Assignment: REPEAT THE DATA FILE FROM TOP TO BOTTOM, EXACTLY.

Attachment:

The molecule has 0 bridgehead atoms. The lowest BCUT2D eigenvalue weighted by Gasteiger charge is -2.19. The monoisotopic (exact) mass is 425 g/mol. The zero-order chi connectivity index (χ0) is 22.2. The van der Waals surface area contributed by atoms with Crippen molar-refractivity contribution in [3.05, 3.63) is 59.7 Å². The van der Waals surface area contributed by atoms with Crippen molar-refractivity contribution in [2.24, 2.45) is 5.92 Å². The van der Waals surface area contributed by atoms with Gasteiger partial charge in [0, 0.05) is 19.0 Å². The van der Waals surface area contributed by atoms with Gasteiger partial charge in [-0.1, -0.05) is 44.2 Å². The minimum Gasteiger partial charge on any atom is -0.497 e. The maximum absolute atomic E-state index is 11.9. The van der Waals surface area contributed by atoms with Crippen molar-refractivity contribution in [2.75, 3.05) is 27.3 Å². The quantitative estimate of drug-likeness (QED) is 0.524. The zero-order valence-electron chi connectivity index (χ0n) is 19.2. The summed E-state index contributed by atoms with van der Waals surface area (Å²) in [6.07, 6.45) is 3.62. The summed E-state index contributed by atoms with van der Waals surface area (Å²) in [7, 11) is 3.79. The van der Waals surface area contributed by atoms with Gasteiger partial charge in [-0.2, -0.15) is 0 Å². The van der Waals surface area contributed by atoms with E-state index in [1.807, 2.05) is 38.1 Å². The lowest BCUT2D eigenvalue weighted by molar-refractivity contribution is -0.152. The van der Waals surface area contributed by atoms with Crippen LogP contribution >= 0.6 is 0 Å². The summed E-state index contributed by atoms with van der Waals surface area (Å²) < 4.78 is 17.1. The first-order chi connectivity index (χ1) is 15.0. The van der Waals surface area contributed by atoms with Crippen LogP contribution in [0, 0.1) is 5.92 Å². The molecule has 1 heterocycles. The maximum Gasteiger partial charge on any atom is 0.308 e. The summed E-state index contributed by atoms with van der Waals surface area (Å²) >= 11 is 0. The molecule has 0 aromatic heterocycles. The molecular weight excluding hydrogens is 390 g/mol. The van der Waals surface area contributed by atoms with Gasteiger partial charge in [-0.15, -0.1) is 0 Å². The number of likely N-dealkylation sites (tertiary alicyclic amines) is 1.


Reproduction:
The molecule has 0 bridgehead atoms. The lowest BCUT2D eigenvalue weighted by Gasteiger charge is -2.19. The monoisotopic (exact) mass is 425 g/mol. The zero-order chi connectivity index (χ0) is 22.2. The van der Waals surface area contributed by atoms with Crippen molar-refractivity contribution in [3.05, 3.63) is 59.7 Å². The van der Waals surface area contributed by atoms with Crippen molar-refractivity contribution in [2.24, 2.45) is 5.92 Å². The van der Waals surface area contributed by atoms with Gasteiger partial charge in [0, 0.05) is 19.0 Å². The van der Waals surface area contributed by atoms with Gasteiger partial charge in [-0.1, -0.05) is 44.2 Å². The minimum Gasteiger partial charge on any atom is -0.497 e. The maximum absolute atomic E-state index is 11.9. The van der Waals surface area contributed by atoms with Crippen molar-refractivity contribution in [2.75, 3.05) is 27.3 Å². The quantitative estimate of drug-likeness (QED) is 0.524. The zero-order valence-electron chi connectivity index (χ0n) is 19.2. The summed E-state index contributed by atoms with van der Waals surface area (Å²) in [6.07, 6.45) is 3.62. The summed E-state index contributed by atoms with van der Waals surface area (Å²) in [7, 11) is 3.79. The van der Waals surface area contributed by atoms with Gasteiger partial charge in [-0.2, -0.15) is 0 Å². The van der Waals surface area contributed by atoms with E-state index in [1.807, 2.05) is 38.1 Å². The lowest BCUT2D eigenvalue weighted by molar-refractivity contribution is -0.152. The van der Waals surface area contributed by atoms with Crippen LogP contribution >= 0.6 is 0 Å². The summed E-state index contributed by atoms with van der Waals surface area (Å²) < 4.78 is 17.1. The first-order chi connectivity index (χ1) is 15.0. The van der Waals surface area contributed by atoms with Crippen LogP contribution in [0, 0.1) is 5.92 Å². The molecule has 1 heterocycles. The maximum Gasteiger partial charge on any atom is 0.308 e. The summed E-state index contributed by atoms with van der Waals surface area (Å²) >= 11 is 0. The molecule has 0 aromatic heterocycles. The molecular weight excluding hydrogens is 390 g/mol. The van der Waals surface area contributed by atoms with Gasteiger partial charge in [-0.15, -0.1) is 0 Å². The number of likely N-dealkylation sites (tertiary alicyclic amines) is 1.